Foundation secrecy will affect UWO reputation

Recently, the Advance-Titan received court documents revealing that the University has been redirecting funds away from the UW Oshkosh Foundation, potentially harming its reputation and fundraising capacity.

Affidavits from chairman of the Foundation Timothy Mulloy, board member Gene Drecktah and executrix of Kenneth J. Grieb Jessica King have so far been received by the Advance-Titan.

The court documents have revealed that the University has been interfering with gifts and pledges, falsely telling people that the Foundation is liquidating and having several administration members saying that the Foundation is dissolving.

As students learned about this newfound scandal, they disagreed with the actions that Leavitt and the University have been taking.

UWO senior Jake Smasal said redirecting the donations doesn’t make sense if the Foundation is still functioning.

“If you have a perfectly good foundation already, then why create a new one and lie about whether the old one is liquidating or direct donors to donate to other foundations that may not be as straightforward in the mission?” Smasal said.

UWO freshman Ellie Wanous said it’s not right that Leavitt is telling people to direct their donations to the Titan Alumni Foundation or the University of Wisconsin Foundation in Madison.

“It’s just interesting he’d choose a place that supports UW Madison,” Wanous said. “Like does that say that our school’s not good enough? What makes Madison better?”

UWO senior Jessica Weister said it is concerning and it could affect how incoming freshmen view the campus.

“I think it sounds a little suspicious almost,” Weister said. “I don’t think it helps the reputation of the school.”

UWO senior Meghan Lamers said the situation is ridiculous since students probably don’t know about it.

“I didn’t even know about that so that’s not good,” Lamers said. “I think that’s crazy and that shows that something needs to be changed about the situation.”

UWO junior Allie Hollman said unless redirecting donations would benefit UWO, then these actions shouldn’t be made.

“If it doesn’t benefit Oshkosh I feel like obviously that’s not very beneficial to us as students when we’re paying to go here,” Hollman said. “We’re putting our trust in the higher up people that they will make the right decisions with our money, and if it’s not being made good then that’s kind of unsettling.”

These first reactions from students show that the University is only going to hurt their reputation through these actions.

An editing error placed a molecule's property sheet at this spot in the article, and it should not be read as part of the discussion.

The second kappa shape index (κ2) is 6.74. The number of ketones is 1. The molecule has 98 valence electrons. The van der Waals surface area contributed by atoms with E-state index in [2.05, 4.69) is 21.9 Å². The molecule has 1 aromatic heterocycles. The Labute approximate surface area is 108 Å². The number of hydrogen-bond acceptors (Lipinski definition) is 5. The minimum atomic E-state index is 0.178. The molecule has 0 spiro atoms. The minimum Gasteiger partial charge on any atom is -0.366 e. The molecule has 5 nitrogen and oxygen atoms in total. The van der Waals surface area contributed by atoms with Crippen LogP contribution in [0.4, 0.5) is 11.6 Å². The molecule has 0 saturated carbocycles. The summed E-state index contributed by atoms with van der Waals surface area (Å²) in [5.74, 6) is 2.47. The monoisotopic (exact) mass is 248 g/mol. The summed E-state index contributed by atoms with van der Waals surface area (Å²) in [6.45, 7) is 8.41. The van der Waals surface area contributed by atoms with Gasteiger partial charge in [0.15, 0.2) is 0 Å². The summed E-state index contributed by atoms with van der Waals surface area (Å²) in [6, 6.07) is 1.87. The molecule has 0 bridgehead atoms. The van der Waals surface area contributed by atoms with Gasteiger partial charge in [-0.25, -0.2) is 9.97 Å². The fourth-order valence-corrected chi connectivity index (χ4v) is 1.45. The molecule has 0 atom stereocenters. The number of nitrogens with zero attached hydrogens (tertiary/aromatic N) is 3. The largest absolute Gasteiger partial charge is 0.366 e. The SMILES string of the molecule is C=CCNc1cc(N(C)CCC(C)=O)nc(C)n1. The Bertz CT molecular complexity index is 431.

Hollman said the false information about the Foundation being in liquidation will not benefit the school or the students.

“I think lying is never the right option even if they are doing something with the money,” Hollman said. “I think they should tell the truth about it because getting caught in a lie doesn’t help or benefit anybody.”

In response to the affidavits that have already been received, students said that they could see more people coming forward.

Weister said once people see that someone has already come forward, more of them will follow.

“Especially since someone already did,” Weister said. “It kind of usually flows that way. Once somebody comes out then more people come out.”

Hollman said she agrees that now that the ball is rolling, more people are bound to come forward and talk about their experience with the University and their donations.

“Usually it’s hard to be the first person but if others have already started then others are probably likely to as well,” Hollman said. “So, tell the truth and come out.”

Although the effects of this are unknown, students have some ideas on how people will react as this story is spread around.

Lamers said students who apply for scholarships may be hesitant to apply in the future.

“Less people I’m sure would apply if they knew there weren’t as many funds,” Lamers said. “There’s not as much incentive to and as someone who applies for them that’s frustrating.”

However, Hollman said this scandal could affect enrollment only if students applying for college pay attention to what is happening.

“If it were like me applying when I applied however many years ago, I probably wouldn’t know about it unless like my mom told me,” Hollman said. “It wouldn’t be that relevant. But I guess it depends on the person.”

Although the response from students could be varied, the reputation of UWO and potentially the Foundation could be negatively affected.

Lamers said as this scandal comes out, it could bring some negative opinions about the University along with other issues.

“That’s obviously not good media for the University,” Lamers said. “And with funds getting cut on top of it too.”

Hollman said news stories and bad press are likely to come out of this and affect both the Foundation and the University.

“I definitely think it could impact the image of the Foundation for sure, and I feel like just [be]cause it’s primarily focused on the Foundation, it will still have an impact on UW Oshkosh as a whole,” Hollman said.
Although the information on this scandal is just coming out, it’s evident that students are not agreeing with the actions being taken.

The University needs to think about the students before redirecting valued donors away from UWO.